I have been a teacher for 26 years, a Headteacher for 11 years and, at the age of 50, this much I know about the challenge of becoming truly great.
I always think under par. You have to believe in yourself. – Sergio Garcia
Leaving school at 16 was a blessing in disguise. Struggling to make a living as a golfer taught me a number of life lessons. One thing which singled out the good from the truly great golfer was his attitude when a round was going well. If, say, you were a couple under par after ten holes, did you try to defend that score or did you go three under par, then four under then five? Defenders usually ended up blowing their scores, attackers usually won the tournament. In essence, the lesson I learnt is encapsulated by Jim Collins in his famous aphorism, Good is the enemy of Great.
Good or truly great? So what do you do when your RAISE and your LAT tell you the school is Sig+ for Attainment and Progress for all the main indicators with your RAISE a sea of green? The following resonates for me now more than it has ever done…
Amongst the Manx
Written as a travelogue, Coasting describes Jonathan Raban’s single-handed 4,000 mile voyage around Britain which he made in 1982 in an old restored 32-foot sea-going ketch, the Gosfield Maid. His story takes various digressions, just as his journey does, as he mulls over his childhood as the son of a vicar in the Church of England, and the current state of Britain under Margaret Thatcher during the time of the Falklands War.
Chapter Two is a description of the dogged insularity of the Manx, whom he compares to the Falkland Islanders, whilst the Isle of Man becomes a metaphor for the insularity of the larger island on which he himself had been brought up and lived up until this point.
In the following extract he recalls an oft-repeated tale he hears told by the Manx fishermen.
When the Manx came to define their own national identity…they did so in entirely negative terms. What was so wonderful about being Manx? The Manx did not get above themselves.
In a fortnight of knocking about on the Island, I heard the same story three times. Each time it was told slightly differently and set in a different location, but in essence it was the same – a cogent, and depressing, statement of what it is to be an islander.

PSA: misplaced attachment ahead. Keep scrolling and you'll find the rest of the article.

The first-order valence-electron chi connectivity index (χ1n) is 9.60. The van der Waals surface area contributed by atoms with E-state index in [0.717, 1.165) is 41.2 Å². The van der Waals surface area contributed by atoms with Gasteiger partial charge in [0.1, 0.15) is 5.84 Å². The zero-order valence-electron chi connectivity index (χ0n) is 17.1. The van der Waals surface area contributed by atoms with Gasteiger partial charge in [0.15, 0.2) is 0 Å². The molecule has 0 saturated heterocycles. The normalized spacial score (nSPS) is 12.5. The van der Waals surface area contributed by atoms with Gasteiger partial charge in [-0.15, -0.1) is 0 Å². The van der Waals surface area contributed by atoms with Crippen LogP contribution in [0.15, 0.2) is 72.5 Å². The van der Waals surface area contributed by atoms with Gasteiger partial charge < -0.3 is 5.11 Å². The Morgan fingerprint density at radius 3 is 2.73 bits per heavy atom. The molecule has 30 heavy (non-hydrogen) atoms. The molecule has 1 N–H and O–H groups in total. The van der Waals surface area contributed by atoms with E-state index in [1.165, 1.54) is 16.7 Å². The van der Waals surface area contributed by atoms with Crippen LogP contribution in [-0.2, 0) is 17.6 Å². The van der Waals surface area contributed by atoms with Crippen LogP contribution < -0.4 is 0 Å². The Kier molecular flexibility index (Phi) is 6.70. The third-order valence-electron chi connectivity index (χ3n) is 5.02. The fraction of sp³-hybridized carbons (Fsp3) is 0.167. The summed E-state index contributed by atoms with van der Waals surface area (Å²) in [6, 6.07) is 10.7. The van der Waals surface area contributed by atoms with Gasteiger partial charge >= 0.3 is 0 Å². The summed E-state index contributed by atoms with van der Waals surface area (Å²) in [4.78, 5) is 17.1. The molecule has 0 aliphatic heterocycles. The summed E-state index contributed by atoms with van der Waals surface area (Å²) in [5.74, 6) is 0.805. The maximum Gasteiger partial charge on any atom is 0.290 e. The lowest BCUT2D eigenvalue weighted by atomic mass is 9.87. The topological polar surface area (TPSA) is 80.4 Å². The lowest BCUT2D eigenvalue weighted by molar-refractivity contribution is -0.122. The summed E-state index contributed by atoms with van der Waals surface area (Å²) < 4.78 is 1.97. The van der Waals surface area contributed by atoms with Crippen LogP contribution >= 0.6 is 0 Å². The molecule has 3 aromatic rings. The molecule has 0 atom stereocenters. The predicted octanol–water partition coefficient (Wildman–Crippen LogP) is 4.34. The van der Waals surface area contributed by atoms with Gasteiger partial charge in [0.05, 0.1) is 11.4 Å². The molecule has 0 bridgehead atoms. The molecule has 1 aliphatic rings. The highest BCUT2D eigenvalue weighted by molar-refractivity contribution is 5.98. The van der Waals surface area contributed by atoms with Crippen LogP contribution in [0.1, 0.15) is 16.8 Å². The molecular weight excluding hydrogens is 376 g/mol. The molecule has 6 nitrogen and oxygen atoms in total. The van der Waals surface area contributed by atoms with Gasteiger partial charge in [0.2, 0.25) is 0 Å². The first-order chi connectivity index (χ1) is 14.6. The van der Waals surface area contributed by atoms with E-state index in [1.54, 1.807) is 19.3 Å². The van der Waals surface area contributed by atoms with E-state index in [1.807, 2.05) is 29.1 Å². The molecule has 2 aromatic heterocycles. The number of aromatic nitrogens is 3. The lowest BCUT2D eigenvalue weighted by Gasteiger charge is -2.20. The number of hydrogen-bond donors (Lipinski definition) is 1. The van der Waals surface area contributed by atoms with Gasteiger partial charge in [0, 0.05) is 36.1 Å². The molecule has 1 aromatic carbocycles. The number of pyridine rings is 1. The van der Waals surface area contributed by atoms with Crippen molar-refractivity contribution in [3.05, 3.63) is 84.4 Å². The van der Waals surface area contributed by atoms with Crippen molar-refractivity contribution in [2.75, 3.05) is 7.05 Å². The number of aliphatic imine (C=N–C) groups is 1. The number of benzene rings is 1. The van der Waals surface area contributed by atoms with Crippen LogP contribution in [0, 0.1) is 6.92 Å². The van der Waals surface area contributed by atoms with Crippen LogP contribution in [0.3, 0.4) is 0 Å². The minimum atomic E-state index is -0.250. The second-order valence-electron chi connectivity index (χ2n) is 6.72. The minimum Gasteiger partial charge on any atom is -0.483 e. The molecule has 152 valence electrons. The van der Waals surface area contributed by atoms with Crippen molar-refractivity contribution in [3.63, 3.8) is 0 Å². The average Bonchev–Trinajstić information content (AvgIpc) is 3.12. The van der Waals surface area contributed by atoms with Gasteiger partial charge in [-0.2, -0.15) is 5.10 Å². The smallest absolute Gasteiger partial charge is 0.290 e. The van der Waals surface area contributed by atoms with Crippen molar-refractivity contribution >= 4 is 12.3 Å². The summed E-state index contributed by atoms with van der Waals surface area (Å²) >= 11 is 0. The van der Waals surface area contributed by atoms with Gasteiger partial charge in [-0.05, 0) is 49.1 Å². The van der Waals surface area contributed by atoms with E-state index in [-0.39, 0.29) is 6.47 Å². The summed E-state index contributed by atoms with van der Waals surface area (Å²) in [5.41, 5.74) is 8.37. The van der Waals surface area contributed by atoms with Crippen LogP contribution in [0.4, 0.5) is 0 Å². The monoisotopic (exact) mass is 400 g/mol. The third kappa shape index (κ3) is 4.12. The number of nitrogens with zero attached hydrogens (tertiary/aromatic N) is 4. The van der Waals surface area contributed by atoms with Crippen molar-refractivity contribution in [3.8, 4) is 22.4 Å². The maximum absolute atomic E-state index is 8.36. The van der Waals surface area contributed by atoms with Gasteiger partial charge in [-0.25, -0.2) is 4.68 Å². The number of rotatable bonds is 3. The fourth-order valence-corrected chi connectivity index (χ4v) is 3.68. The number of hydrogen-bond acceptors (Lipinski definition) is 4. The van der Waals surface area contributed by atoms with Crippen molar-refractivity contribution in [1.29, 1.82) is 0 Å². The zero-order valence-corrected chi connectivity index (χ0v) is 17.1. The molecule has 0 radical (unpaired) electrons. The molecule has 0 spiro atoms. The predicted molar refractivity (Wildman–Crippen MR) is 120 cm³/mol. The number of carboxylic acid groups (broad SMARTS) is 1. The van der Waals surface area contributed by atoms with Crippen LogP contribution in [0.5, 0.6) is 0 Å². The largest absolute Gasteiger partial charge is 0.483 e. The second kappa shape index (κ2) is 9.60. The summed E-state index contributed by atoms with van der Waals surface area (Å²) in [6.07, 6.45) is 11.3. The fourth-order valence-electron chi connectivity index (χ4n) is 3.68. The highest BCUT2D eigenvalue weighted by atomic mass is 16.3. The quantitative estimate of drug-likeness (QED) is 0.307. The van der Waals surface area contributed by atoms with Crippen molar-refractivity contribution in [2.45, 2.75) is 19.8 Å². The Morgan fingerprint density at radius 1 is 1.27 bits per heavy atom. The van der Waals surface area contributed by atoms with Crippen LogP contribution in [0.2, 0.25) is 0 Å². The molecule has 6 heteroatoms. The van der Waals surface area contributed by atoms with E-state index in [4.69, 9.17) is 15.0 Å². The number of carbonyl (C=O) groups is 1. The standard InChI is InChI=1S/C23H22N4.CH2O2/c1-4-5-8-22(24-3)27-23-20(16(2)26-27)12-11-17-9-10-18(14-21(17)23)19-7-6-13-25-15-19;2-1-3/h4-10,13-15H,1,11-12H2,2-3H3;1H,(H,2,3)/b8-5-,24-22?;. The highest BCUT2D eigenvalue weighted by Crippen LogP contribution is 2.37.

The scene is the quay at Peel, or Port Erin, or Laxey. A fisherman has just unloaded from his boat a shallow bucket full of crabs. All around the edge of the bucket, the crabs are showing their claws and trying to scramble out. A comeover* approaches the fisherman and tells him he ought to get a bigger, taller bucket, or he’ll lose half his crabs.
“Nay”, the fisherman says. “them’s all right. Them’s Manx crabs. As soon as one gets his leg cocked over the edge of the bucket, t’others all gang together and drag him down again.”
The story always ended in a wheezy burst of self-congratualtory laughter. To tell it was to demonstrate that you were a cynical Manx realist. It was a fine and flexible story. You could use it indiscriminately against Manxmen who talked about leaving the Island and going Across, against comeovers, against anyone who got ideas above his station, against anyone vain and ambitious enough to pursue an ideal of excellence which wasn’t recognised by the Island. The story in itself consituted a first-class argument for staying put and saying nowt. Either that, or be thought pretentious by the gang and get dragged back into the bucket. The tellers of the story always happily identified themselves with the gang.
*someone from the British mainland
Leading Huntington School we have a choice. Do we remain Islanders or do we have the courage to pursue an ideal of excellence which wasn’t recognised by the Island?
I reckon the world is for the discontented…
Or, from over a century ago (with thanks to Emma Ann Hardy)…
Be Not Content
Be not content — contentment means inaction;
The growing soul aches on its upward quest;
Satiety is twin to satisfaction;
All great achievements spring from life’s unrest.
The tiny roots, deep in the dark mould hiding,
Would never bless the earth with leaf and flower
Were not an inborn restlessness abiding
In seed and germ, to stir them with its power.
Were man contented with his lot forever,
He had not sought strange seas with sails unfurled,
And the vast wonder of our shores had never
Dawned on the gaze of an admiring world.
Prize what is yours, but be not quite contented.
There is a healthful restlessness of soul
By which a mighty purpose is augmented
In urging men to reach a higher goal.
So when the restless impulse rises, driving
Your calm content before it, do not grieve;
It is the upward reaching of the spirit
Of the God in you to achieve — achieve.
Ella Wheeler Wilcox, 1911